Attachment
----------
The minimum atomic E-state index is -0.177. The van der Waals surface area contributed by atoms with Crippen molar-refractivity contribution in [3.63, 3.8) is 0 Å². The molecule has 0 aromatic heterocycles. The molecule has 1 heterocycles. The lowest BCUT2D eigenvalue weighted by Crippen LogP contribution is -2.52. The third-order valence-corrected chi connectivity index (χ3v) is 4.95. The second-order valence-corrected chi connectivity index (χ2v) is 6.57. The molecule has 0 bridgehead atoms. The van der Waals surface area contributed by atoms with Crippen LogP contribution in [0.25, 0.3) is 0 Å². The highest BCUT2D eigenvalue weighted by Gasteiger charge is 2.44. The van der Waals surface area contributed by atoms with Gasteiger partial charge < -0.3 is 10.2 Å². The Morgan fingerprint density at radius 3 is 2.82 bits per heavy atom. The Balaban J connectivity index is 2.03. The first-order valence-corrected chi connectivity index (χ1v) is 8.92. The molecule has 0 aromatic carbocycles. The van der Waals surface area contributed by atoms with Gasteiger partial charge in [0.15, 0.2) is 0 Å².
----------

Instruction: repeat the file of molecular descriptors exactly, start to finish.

The minimum atomic E-state index is -0.177. The van der Waals surface area contributed by atoms with Crippen molar-refractivity contribution in [3.63, 3.8) is 0 Å². The molecule has 0 aromatic heterocycles. The molecule has 1 heterocycles. The lowest BCUT2D eigenvalue weighted by Crippen LogP contribution is -2.52. The third-order valence-corrected chi connectivity index (χ3v) is 4.95. The second-order valence-corrected chi connectivity index (χ2v) is 6.57. The molecule has 0 bridgehead atoms. The van der Waals surface area contributed by atoms with Crippen LogP contribution in [0.25, 0.3) is 0 Å². The highest BCUT2D eigenvalue weighted by Gasteiger charge is 2.44. The van der Waals surface area contributed by atoms with Gasteiger partial charge < -0.3 is 10.2 Å². The Morgan fingerprint density at radius 3 is 2.82 bits per heavy atom. The Balaban J connectivity index is 2.03. The first-order valence-corrected chi connectivity index (χ1v) is 8.92. The molecule has 0 aromatic carbocycles. The van der Waals surface area contributed by atoms with Gasteiger partial charge in [0.15, 0.2) is 0 Å².